CINCINNATI – When Amanda Borden failed to make the U.S. Olympic team in 1992, the 15-year-old Finneytown High Schooler almost quit gymnastics.
Four years later, though, she vaulted from her lowest low to her highest high – captaining the women's team that won America's first Olympic gold medal in all-around team competition.
Borden, 19, and 16-year-old Jaycie Phelps, who came from Greenfield, Indiana, trained together under coach Mary Lee Tracy at Cincinnati Gymnastics Academy in Fairfield. When both made the Olympic team, they were destined to become part of "The Magnificent Seven," America's favorites at the 1996 Atlanta Games.
WATCH John Popovich's report from the Olympics and an exclusive interview with Borden and Phelps in the video player above.
With the 2016 Olympics under way, The Magnificent Seven are back in the spotlight 20 years later. There was Kerri Strug, who tore two ligaments in her ankle but nailed the heroic final vault and landing that won the gold for the U.S. Shannon Miller. Dominque Dawes. Amy Chow. Dominque Moceanu. They were just teenagers – 14 to 19 – fierce competitors thrown together as a team but young enough that they feasted on gummy bears.
The U.S. team wasn't expected to win in Atlanta – the Soviets or the Romanians always won – but they thought they could, and the home crowd chanting "USA, USA" gave them plenty of inspiration.
WATCH Popovich's report on the final round of competition:
The team voted unanimously to make Borden the captain. She was experienced – six years on the national team – and vivacious – a contrast to coaches Bela and Martha Karolyi, who were stern taskmasters.
Borden had raised her game since 1992. At the 1994 Nationals, she was third in the all-around, uneven bars and floor exercise. At the Individual World Championships, she placed eighth in the all-around. At the 1995 Pan-Am Games, she won gold on the balance beam and silvers in the all-around and floor exercise. In '96, she was fourth in the all-around at the Nationals and fifth at the Olympic Trials.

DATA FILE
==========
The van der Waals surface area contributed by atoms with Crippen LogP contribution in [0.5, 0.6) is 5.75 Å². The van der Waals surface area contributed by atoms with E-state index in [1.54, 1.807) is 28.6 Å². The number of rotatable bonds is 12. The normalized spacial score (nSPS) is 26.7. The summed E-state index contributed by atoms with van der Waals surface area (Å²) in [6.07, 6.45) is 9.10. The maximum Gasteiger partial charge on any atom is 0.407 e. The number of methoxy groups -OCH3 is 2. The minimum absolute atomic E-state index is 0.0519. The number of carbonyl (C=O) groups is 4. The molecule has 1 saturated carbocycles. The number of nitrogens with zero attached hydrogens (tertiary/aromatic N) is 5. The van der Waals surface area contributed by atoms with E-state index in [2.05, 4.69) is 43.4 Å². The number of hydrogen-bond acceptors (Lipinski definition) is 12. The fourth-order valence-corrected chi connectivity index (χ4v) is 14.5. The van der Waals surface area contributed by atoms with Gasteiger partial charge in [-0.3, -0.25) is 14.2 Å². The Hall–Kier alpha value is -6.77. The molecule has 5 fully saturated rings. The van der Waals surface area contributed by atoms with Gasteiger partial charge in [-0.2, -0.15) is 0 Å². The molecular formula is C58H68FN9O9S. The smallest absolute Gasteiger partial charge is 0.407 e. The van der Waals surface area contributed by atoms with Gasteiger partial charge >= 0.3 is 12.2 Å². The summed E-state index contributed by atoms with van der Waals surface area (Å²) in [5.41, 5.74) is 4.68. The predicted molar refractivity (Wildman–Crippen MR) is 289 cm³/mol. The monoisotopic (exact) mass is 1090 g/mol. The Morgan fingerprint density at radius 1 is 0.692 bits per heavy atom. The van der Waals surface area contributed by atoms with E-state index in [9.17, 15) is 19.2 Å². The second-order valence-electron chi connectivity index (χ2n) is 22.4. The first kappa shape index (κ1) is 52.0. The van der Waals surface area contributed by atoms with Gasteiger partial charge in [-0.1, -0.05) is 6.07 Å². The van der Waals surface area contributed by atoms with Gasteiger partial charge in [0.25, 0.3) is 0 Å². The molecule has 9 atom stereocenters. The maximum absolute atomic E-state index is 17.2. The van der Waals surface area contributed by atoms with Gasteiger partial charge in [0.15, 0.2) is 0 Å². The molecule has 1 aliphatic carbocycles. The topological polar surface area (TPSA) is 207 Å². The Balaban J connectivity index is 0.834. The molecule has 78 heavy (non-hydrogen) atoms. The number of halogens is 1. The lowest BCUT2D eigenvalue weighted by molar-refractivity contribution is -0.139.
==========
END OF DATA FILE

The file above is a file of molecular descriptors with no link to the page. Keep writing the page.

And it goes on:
Phelps was a relative newcomer who quickly made her mark. She made her senior debut in 1994 at the U.S. Classic, placing third in the all-around, and later took sixth at the Nationals. In 1995, Phelps won the all-around in the U.S. Classic and took third in the Nationals. In '96, she took second in the all-around at Nationals and third at the Olympic Trials.
At the Olympics, Borden competed in the floor exercise and balance beam. Phelps competed in all four events, including the vault and uneven bars. Neither won individual medals in Atlanta, but wearing the team gold was thrilling enough.
WATCH Popovich talk with Borden's and Phelps' coach and parents:
The gold-medal gymnasts became instant celebrities, like rock stars, and spent almost a year touring the country for exhibitions and TV appearances. Borden and Phelps eventually became coaches.
Borden retired from competition after the '96 Games and went to Arizona State University, where she graduated summa cum laude with a degree in early childhood education.
Borden married a former gymnast, Brad Cochran, in 2006 and the couple currently owns Gold Medal Gym in Tempe, Arizona. Now 39, she also does gymnastics commentary on TV and has three children.
Phelps also dropped out of competition after the Olympics but attempted a comeback for the 2000 Games in Sydney. She qualified for the Nationals but withdrew on the second day.
Phelps, 36, owns Jaycie Phelps Athletic Center in her hometown and oversees about 600 young gymnasts. She married Dave Marus in 2014.
SEE more video and stories about Tri-State history in our "From The Vault" series.